In a theoretical paper published this week in the Monthly Notices of the Royal Astronomical Society, a University of Rochester professor and his undergraduate student conclude that only “strongly interacting” binary stars – or a star and a massive planet – can feasibly give rise to these powerful jets.
When these smaller stars run out of hydrogen to burn they begin to expand and become Asymptotic Giant Branch (AGB) stars. This phase in a star’s life lasts at most 100,000 years. At some point some of these AGB stars, which represent the distended last spherical stage in the lives of low mass stars, become “pre-planetary” nebula, which are aspherical.
“What happens to change these spherical AGB stars into non-spherical nebulae, with two jets shooting out in opposite directions?” asks Eric Blackman, professor of physics and astronomy at Rochester. “We have been trying to come up with a better understanding of what happens at this stage.”
Two new views from NASA’s Nuclear Spectroscopic Telescope Array, or NuSTAR, showcase the telescope’s talent for spying objects near and far. One image shows the energized remains of a dead star, a structure nicknamed the “Hand of God” after its resemblance to a hand. Another image shows distant black holes buried in blankets of dust.
“NuSTAR’s unique viewpoint, in seeing the highest-energy X-rays, is showing us well-studied objects and regions in a whole new light,” said Fiona Harrison, the mission’s principal investigator at the California Institute of Technology in Pasadena, Calif.
NuSTAR launched into space June 13, 2012, on a mission to explore the high-energy X-ray universe. It is observing black holes, dead and exploded stars and other extreme objects in our own Milky Way galaxy and beyond.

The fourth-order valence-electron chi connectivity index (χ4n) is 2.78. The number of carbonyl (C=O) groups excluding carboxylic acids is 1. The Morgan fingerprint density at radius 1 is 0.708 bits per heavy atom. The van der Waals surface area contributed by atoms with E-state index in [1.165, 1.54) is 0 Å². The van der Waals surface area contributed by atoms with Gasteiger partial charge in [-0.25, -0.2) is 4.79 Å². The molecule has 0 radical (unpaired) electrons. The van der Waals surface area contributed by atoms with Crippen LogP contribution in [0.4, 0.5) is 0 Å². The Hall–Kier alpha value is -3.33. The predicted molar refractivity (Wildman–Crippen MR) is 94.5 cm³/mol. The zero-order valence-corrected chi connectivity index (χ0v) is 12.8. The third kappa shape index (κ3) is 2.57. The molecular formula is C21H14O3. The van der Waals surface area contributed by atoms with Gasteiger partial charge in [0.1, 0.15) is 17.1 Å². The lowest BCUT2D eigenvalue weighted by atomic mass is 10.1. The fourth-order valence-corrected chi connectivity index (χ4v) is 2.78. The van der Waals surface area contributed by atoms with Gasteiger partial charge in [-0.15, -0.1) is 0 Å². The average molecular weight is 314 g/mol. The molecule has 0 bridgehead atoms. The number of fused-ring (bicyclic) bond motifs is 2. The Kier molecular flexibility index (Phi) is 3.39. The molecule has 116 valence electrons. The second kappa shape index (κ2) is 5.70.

This new Hubble image is the best-ever view of a cosmic creepy-crawly known as the Tarantula Nebula, a region full of star clusters, glowing gas, and dark dust. Astronomers are exploring and mapping this nebula as part of the Hubble Tarantula Treasury Project, in a bid to try to understand its starry anatomy.
The Tarantula Nebula is located in one of our closest galactic neighbours, the Large Magellanic Cloud. Hubble has released images of this celestial spider several times before: in 2004 (heic0416), 2010 (heic1008), 2011 (heic1105) and 2012 (heic1206). While these images show striking panoramic views of this turbulent region, this new image gives us the deepest and most detailed view yet.
Created using observations taken as part of the Hubble Tarantula Treasury Project (HTTP), this image is composed of near-infrared observations from both Hubble’s Wide Field Camera 3 (WFC3) and Advanced Camera for Surveys (ACS). Due to the combination of infrared filters in this image a purple haze fills the frame, with deep red wisps of dust and bright stars scattered throughout.
This festive NASA Hubble Space Telescope image resembles a holiday wreath made of sparkling lights. The bright southern hemisphere star RS Puppis, at the center of the image, is swaddled in a gossamer cocoon of reflective dust illuminated by the glittering star. The super star is ten times more massive than our sun and 200 times larger.
RS Puppis rhythmically brightens and dims over a six-week cycle. It is one of the most luminous in the class of so-called Cepheid variable stars. Its average intrinsic brightness is 15,000 times greater than our sun’s luminosity.
The nebula flickers in brightness as pulses of light from the Cepheid propagate outwards. Hubble took a series of photos of light flashes rippling across the nebula in a phenomenon known as a “light echo.” Even though light travels through space fast enough to span the gap between Earth and the moon in a little over a second, the nebula is so large that reflected light can actually be photographed traversing the nebula.